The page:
And it’s that perception — that Republicans wants to take away people’s health care — that Graham says his party needs to change.
“I told the president pre-existing conditions hurt us in 2018,” Graham said. “People think (Republicans) are somehow against sick people being covered. Nobody is.”
Graham said he’s talking to colleagues about revising the block grant proposal, informally known as “Graham-Cassidy,” named for Graham and his main partner in the effort, U.S. Sen. Bill Cassidy, R-La.
“We had a conversation about it as soon as the president declared we’re the party of health care,” added U.S. Sen. Ron Johnson, R-Wis., a Graham-Cassidy supporter.
The original Graham-Cassidy plan would eliminate the requirement that individuals and businesses buy health insurance for themselves or their employees or face financial penalties; protect people with pre-existing conditions; retain a tax on the wealthy; and repeal the medical device tax.
Though there is little chance of this plan advancing now, Graham could get credit simply for pitching any proposal when his party has been criticized for having few, if any, ideas.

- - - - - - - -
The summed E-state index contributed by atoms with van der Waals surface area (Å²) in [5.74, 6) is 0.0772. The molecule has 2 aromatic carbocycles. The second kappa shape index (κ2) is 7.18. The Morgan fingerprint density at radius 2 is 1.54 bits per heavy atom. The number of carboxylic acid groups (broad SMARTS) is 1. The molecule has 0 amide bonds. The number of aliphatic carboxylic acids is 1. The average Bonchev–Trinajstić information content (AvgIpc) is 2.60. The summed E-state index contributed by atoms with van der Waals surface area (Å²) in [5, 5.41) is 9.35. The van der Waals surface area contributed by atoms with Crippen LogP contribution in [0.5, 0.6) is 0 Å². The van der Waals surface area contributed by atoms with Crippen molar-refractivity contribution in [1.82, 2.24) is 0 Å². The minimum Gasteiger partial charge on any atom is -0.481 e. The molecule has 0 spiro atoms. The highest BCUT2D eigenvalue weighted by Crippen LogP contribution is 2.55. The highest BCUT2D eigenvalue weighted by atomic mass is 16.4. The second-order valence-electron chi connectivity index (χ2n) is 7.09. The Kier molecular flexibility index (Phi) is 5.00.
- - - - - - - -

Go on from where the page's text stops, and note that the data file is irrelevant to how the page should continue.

“Lindsey Graham’s always been a risk-taker,” said Matt Moore, a GOP consultant and former chairman of the S.C. Republican Party. “He’s smart to appeal to those center-right voters who are motivated by health care … who (Republicans) lost in 2018. It’s not an option to have no position on health care.”
Still, Graham’s position might not be popular among voters.
A September 2017 hearing on the block grant proposal in the U.S. Senate erupted in an emotional, chaotic scene in which demonstrators — some with physical disabilities — were dragged from the committee room by Capitol Police as they shouted their opposition.
At that time, a nonpartisan Congressional Budget Office analysis of Graham-Cassidy estimated that “millions” would lose health insurance coverage if the plan were enacted, and that Medicaid enrollment would sharply decrease.
South Carolina already has low participation in Medicaid because the state’s Republican leadership refuses to expand the program. According to March 2019 data from the U.S. Centers for Medicaid and CHIP Services, just over 1 million South Carolinians are enrolled in the program for low-income individuals.